Most egrets have a white or buff-colored plumages.

Several of the white species develop the distinctive, fine plumes during the breeding season, and the name “egret” was, in fact, derived from the French word “aigrette” – meaning “silver heron” or “brush”.

This term is now, however, also applied to those members of the Heron family that are now also included in the Egret family, but don’t have the characteristic white plumage and won’t develop these fancy plumes in the breeding season.

Egrets are long-legged, long-necked and generally long-billed birds. Their tails are so short, that they, in fact, appear to be “tail-less.”

They often hold their long necks in an ‘S’ shape with the head pulled between the shoulders – even in flight. This unique trait distinguishes them from the otherwise similar Storks and Cranes, which fly with their necks extended straight out.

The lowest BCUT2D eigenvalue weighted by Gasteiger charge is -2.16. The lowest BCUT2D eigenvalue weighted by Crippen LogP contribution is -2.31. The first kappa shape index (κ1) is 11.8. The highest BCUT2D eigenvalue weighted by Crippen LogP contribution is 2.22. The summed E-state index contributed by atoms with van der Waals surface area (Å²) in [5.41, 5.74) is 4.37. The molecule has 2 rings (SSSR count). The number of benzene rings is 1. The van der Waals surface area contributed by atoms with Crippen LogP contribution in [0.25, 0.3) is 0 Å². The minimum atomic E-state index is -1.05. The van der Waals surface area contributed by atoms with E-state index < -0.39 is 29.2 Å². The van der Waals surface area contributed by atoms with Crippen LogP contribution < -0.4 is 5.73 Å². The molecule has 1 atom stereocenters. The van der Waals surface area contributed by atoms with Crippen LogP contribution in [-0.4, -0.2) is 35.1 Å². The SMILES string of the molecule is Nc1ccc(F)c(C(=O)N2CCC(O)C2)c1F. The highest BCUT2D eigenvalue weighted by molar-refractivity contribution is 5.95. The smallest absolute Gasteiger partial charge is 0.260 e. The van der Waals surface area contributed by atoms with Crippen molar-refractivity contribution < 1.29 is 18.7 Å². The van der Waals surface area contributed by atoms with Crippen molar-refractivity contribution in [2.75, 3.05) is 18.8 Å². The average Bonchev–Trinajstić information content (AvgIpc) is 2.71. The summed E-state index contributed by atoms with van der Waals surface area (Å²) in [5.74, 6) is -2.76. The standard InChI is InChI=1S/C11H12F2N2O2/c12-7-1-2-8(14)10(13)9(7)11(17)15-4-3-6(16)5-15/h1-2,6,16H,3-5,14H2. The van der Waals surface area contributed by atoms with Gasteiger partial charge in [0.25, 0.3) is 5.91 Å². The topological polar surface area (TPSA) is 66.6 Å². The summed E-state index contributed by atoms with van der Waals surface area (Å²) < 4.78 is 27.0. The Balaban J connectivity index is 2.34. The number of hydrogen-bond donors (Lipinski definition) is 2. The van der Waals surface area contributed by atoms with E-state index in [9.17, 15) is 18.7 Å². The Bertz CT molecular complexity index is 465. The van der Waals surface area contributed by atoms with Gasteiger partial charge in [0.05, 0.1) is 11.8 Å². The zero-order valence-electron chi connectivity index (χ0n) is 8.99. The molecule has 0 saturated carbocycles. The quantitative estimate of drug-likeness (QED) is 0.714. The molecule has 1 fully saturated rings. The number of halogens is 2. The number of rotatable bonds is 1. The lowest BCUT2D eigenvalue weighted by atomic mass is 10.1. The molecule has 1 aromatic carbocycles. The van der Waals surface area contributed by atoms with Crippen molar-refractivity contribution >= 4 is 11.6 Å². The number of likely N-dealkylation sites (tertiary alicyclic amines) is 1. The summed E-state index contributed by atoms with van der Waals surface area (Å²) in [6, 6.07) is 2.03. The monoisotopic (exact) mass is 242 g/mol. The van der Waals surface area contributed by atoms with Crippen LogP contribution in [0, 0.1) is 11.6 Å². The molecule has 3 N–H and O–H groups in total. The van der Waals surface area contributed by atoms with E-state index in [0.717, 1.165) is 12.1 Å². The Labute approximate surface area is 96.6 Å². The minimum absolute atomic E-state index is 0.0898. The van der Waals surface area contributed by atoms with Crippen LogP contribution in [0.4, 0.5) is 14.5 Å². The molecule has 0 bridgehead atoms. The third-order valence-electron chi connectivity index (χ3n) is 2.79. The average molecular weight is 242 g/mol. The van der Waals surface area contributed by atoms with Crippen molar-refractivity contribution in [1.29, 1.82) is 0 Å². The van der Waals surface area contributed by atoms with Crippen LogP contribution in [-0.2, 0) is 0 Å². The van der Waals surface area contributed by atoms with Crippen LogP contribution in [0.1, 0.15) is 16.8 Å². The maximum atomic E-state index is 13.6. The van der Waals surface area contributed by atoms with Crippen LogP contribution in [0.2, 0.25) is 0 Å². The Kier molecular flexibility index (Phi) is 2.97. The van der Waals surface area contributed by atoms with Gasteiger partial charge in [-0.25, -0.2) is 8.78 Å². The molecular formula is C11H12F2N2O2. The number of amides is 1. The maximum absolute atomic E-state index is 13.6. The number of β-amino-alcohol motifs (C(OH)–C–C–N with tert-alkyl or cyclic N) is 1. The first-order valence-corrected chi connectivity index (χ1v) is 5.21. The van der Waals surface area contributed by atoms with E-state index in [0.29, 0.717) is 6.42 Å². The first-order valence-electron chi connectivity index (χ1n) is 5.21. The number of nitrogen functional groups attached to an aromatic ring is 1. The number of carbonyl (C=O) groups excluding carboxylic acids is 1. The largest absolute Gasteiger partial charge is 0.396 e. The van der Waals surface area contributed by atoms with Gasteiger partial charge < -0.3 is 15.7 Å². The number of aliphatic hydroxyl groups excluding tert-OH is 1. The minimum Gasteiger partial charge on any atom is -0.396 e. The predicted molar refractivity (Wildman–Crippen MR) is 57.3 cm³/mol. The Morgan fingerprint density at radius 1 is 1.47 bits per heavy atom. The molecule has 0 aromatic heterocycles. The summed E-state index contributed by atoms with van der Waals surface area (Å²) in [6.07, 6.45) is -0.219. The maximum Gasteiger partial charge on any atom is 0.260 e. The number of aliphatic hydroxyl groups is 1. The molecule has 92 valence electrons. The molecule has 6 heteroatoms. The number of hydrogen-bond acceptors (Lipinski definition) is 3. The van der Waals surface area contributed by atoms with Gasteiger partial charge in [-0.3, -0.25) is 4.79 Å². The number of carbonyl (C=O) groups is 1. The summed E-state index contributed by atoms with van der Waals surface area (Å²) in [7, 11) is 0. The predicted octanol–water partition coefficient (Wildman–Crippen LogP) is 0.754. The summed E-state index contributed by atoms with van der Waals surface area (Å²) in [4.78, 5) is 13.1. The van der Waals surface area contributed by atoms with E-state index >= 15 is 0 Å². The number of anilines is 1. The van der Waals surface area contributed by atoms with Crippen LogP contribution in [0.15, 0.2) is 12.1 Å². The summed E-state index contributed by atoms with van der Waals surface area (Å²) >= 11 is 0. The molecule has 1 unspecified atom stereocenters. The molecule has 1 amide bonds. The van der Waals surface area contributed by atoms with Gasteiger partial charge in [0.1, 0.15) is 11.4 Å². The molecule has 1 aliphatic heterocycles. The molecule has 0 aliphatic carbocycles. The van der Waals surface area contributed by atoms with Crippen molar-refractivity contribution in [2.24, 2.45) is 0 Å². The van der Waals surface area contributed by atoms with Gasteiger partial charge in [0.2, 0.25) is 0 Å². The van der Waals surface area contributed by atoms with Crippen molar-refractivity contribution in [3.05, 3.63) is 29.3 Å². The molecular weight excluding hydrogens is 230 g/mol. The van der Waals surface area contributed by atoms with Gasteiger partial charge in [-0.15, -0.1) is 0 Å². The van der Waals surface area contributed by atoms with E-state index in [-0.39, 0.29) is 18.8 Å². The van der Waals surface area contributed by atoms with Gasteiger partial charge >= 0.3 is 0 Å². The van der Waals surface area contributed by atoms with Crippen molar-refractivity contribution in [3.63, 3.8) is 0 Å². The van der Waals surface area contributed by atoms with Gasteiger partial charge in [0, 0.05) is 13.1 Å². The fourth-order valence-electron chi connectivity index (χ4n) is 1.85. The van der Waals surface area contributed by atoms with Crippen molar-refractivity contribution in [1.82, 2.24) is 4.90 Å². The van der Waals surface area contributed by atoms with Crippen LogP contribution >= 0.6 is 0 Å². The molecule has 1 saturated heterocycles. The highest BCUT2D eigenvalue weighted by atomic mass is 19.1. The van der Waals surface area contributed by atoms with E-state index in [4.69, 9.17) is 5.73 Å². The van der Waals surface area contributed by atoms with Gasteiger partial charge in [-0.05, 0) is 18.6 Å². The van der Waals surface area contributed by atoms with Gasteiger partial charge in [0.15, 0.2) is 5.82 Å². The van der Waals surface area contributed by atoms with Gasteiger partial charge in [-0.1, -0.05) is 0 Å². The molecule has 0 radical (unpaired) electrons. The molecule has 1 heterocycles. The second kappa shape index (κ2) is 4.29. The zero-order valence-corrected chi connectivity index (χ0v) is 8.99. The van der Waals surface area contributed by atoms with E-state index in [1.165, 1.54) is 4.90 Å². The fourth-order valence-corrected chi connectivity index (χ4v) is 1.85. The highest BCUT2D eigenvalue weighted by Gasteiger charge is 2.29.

Although members are found in most of the world, they usually breed in warmer climates.

They are all carnivorous most feeding in or near water taking fish, frogs, lizards and insects.

Genus Egretta

Cattle Egret (Bubulcus ibis) - the intense color of the bill and lores is due to increased hormonal flows during breeding season
Chinese Egret
Reddish Egret
Photo of author

Team Beauty of Birds's team of experts includes veterinarians, biologists, environmentalists and active bird watchers. All put together, we have over half a century of experience in the birding space.

You can meet our team here.